Namibia with Rockjumpers 2 Namib desert and coast

To: "birding-aus" <>, "birdchat" <>, <>, <>
Subject: Namibia with Rockjumpers 2 Namib desert and coast
From: "Wim Vader" <>
Date: Tue, 28 Oct 2008 10:26:24 +0100

                                NAMIBIA WITH ROCKJUMPER. 2. NAMIB DESERT

One drives from Windhoek to the coast via the Khomas Hochland (German and
Afrikaans names abound still in Namibia), and we descended into the
low-lying Namib desert via the steep Spreetshoogte pass, where we sought
for---and found, of course-- the archetypic Namibian endemic, the
otherwise somewhat unremarkable Herero Chat Namibornis herero (The Hereros
are one of the dominant tribed in Namibia, the Damara tern is called after
another important tribe)

At first the desert still has a lot of grass, now yellow and more like
hay, and this is a favourite ara for a number of walking grassland birds.
We saw our first large cackling flocks of Guineafowl here. We soon found
two different bustard species, the stately Ludwig Bustard and the smaller
and more slender Red-crested Korhaan (An interesting name, that, for a
Dutchman, as in the Netherlands the Korhaan is the Black Grouse Tetrao
tetrix; clearly the name has first been transferred to the blackish
bustard-types, and from there to other similar birds). And not much later
we found the archetypical grassland-bird , the Secretarybird, striding
without undue haste away from our bus. Here there were also some more
raptors: dove-grey large, but small-billed Pale Chanting Goshawks sat on
many telephone poles, Rock and Greater Kestrels hovered overhead, and at
the Spreetshoogte pass we also noted the first (and only, it turned out)
Augur Buzzard and Mountain Hawk Eagle. Springboks and the stately Gemsbok
were the dominant antelopes in this area.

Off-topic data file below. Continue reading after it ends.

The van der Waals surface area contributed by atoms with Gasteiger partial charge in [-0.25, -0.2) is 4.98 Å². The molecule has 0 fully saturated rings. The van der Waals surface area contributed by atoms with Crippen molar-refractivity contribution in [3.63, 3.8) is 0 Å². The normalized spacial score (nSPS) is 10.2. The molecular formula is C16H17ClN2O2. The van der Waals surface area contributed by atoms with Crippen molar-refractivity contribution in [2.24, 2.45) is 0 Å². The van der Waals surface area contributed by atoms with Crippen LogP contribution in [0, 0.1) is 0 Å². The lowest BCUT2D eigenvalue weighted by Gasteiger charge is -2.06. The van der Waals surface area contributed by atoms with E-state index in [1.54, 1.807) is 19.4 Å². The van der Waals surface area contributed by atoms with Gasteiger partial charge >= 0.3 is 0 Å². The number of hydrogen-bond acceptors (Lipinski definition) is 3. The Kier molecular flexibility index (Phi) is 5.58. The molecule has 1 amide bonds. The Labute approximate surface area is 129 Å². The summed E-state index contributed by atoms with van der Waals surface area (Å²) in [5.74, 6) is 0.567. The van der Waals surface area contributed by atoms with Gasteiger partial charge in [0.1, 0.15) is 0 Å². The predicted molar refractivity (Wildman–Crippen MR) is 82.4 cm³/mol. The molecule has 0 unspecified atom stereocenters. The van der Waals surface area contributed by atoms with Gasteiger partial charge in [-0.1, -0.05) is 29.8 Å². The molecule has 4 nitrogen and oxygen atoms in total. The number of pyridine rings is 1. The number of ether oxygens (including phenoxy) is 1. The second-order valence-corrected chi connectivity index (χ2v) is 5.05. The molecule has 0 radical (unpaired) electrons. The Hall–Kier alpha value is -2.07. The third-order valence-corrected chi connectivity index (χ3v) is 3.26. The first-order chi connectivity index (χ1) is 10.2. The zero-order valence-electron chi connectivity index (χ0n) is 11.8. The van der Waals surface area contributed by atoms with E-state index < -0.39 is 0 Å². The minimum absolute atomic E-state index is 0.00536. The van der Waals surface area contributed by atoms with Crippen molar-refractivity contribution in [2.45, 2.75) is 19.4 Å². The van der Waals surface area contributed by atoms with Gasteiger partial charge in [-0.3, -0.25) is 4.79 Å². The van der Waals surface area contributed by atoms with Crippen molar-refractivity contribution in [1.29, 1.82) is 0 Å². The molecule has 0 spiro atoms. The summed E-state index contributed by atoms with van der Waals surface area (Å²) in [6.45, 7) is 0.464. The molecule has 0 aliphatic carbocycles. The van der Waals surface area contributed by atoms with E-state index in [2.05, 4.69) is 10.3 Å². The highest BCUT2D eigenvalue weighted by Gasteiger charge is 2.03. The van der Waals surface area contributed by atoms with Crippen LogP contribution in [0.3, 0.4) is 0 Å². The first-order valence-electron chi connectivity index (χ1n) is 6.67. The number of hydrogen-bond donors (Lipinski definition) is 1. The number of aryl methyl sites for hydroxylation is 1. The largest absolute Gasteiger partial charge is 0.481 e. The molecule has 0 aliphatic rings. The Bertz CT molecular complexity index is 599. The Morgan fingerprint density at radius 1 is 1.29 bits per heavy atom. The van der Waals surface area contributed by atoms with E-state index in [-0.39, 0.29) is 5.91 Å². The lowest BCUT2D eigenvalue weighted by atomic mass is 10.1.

We went to fill petrol in the aptly named isolated village of Solitaire,
and the trees here, as well as a number of bird feeders and drinking
opportunities had attracted a large number of birds: sparrows, weavers,
i.a. our first Sociable Weavers (we had already seen their amazing
'apartment blocks', waxbills and Red-headed Finches. The trees held large
numbers of doves and starlings, and also the cute Rosy-faced Lovebirds,
and here we also found our first droll ground squirrels.

 The further east we came, the less vegetation, making this the right
country for larks. And here I needed a steep learning curve, as we spotted
one lark species after another, after two days with only Sabota Larks. Now
we found the large and long-billed Spike-heeled Lark, and the small and
social nomadic Stark's Lark, as well as Gray's Lark, another near-endemic.
The bare desert also held Lark-like Buntings, not the most spectacular
bird on earth, and both Cape and Pied Crows, the first crows we had seen.
The next morning we ventured out into the spectacular dune landscape south
of Walvis Bay, to search for the endemic Dune Lark, which turned out to be
a Desert Lark look-alike; these birds really have sought out a stark
landscape! We also visited the Welwitschia plants, as mentioned, and they
are really content with little. (In Norway we have a children's song,
where the girl sings: 'eg bur på et sted kor ingen ville tru at nokon
kunne bu'='I live in a place where nobody would believe that anybody could
live'. If the Welwitschias could sing, this would be their song!). Near
Swakopmund, where some low scraggy bushes eke out an existence in the bare
desert, we also finally found the Tractrac Chat, running around among the
bushes like a mechanical toy; a fun bird!

Walvis bay is a large harbour, the only such one on the Namibian coast,
which otherwise is quite hard of access (the name Skeleton Coast speakes
for itself!). The sea here is cold, and this very rich, and the area
attracts lots of seabirds, and in this season also northern shorebirds. It
was nice to find 'home-birds' that I was able to identify at least as
easily as the others: Whimbrels, Greenshanks, Marsh, Wood and Common
Sandpipers, Curlew Sandpipers, Little Stint, Turnstones, Ringed Plovers,
and even no less than 13 Red-necked Phalaropes, an uncommon bird here. Of
course there were also less well-known birds here: Kelp and Hartlaub's
Gulls, the neat grey Damara Tern (a lifer!), and White-fronted, Kittlitz's
and Chestnut-banded Plovers, the latter also a lifer, although we never
found a adult in summer plumage. Flamingoes were common here, mostly
Greater, but at Swakopmund also a small flock of Lesser. The most
impressive were the enormous flocks of thousands of Cape Cormorants that
nested on specially built guano-platforms N. of Swakopmund. Keith and
Gavin did not rest until they had found and showed us some Bank Cormorants
among the multitudes of Capes. A single Cape Gannet fished closely
inshore, 'especially for us'!

After two days here we trekked NE, via Spitzkoppe and the Erongo mountains
to the vast Etosha park. More of that next issue.

Wim Vader, Tromsø Museum
9037 Tromsø, Norway

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